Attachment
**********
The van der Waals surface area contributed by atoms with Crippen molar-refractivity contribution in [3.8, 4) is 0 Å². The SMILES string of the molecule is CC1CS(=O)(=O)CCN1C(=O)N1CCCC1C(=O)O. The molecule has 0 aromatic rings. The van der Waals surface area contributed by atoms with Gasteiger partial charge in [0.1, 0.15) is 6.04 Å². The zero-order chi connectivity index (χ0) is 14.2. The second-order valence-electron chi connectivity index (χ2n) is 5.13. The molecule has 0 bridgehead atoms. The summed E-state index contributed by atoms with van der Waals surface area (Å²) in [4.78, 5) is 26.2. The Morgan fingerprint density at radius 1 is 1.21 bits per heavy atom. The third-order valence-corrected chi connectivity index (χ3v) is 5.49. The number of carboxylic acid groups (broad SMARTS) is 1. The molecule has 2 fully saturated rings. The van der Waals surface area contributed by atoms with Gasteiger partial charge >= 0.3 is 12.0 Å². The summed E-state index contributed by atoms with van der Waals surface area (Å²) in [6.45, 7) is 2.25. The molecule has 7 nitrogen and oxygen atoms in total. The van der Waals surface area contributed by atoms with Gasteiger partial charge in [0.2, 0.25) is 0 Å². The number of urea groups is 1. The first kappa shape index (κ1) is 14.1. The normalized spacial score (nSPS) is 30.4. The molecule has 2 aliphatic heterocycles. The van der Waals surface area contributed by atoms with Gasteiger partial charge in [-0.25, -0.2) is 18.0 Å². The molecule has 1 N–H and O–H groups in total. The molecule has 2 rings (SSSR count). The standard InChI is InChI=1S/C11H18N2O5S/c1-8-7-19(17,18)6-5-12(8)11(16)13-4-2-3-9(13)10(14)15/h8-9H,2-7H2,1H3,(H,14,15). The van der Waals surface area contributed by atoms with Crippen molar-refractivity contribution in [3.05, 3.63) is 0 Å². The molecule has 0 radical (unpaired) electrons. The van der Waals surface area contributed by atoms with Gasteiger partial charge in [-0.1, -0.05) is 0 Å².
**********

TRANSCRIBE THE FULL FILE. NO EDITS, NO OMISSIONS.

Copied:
The van der Waals surface area contributed by atoms with Crippen molar-refractivity contribution in [3.8, 4) is 0 Å². The SMILES string of the molecule is CC1CS(=O)(=O)CCN1C(=O)N1CCCC1C(=O)O. The molecule has 0 aromatic rings. The van der Waals surface area contributed by atoms with Gasteiger partial charge in [0.1, 0.15) is 6.04 Å². The zero-order chi connectivity index (χ0) is 14.2. The second-order valence-electron chi connectivity index (χ2n) is 5.13. The molecule has 0 bridgehead atoms. The summed E-state index contributed by atoms with van der Waals surface area (Å²) in [4.78, 5) is 26.2. The Morgan fingerprint density at radius 1 is 1.21 bits per heavy atom. The third-order valence-corrected chi connectivity index (χ3v) is 5.49. The number of carboxylic acid groups (broad SMARTS) is 1. The molecule has 2 fully saturated rings. The van der Waals surface area contributed by atoms with Gasteiger partial charge >= 0.3 is 12.0 Å². The summed E-state index contributed by atoms with van der Waals surface area (Å²) in [6.45, 7) is 2.25. The molecule has 7 nitrogen and oxygen atoms in total. The van der Waals surface area contributed by atoms with Gasteiger partial charge in [0.2, 0.25) is 0 Å². The number of urea groups is 1. The first kappa shape index (κ1) is 14.1. The normalized spacial score (nSPS) is 30.4. The molecule has 2 aliphatic heterocycles. The van der Waals surface area contributed by atoms with Gasteiger partial charge in [-0.25, -0.2) is 18.0 Å². The molecule has 1 N–H and O–H groups in total. The molecule has 2 rings (SSSR count). The standard InChI is InChI=1S/C11H18N2O5S/c1-8-7-19(17,18)6-5-12(8)11(16)13-4-2-3-9(13)10(14)15/h8-9H,2-7H2,1H3,(H,14,15). The van der Waals surface area contributed by atoms with Crippen molar-refractivity contribution in [3.05, 3.63) is 0 Å². The molecule has 0 radical (unpaired) electrons. The van der Waals surface area contributed by atoms with Gasteiger partial charge in [-0.1, -0.05) is 0 Å².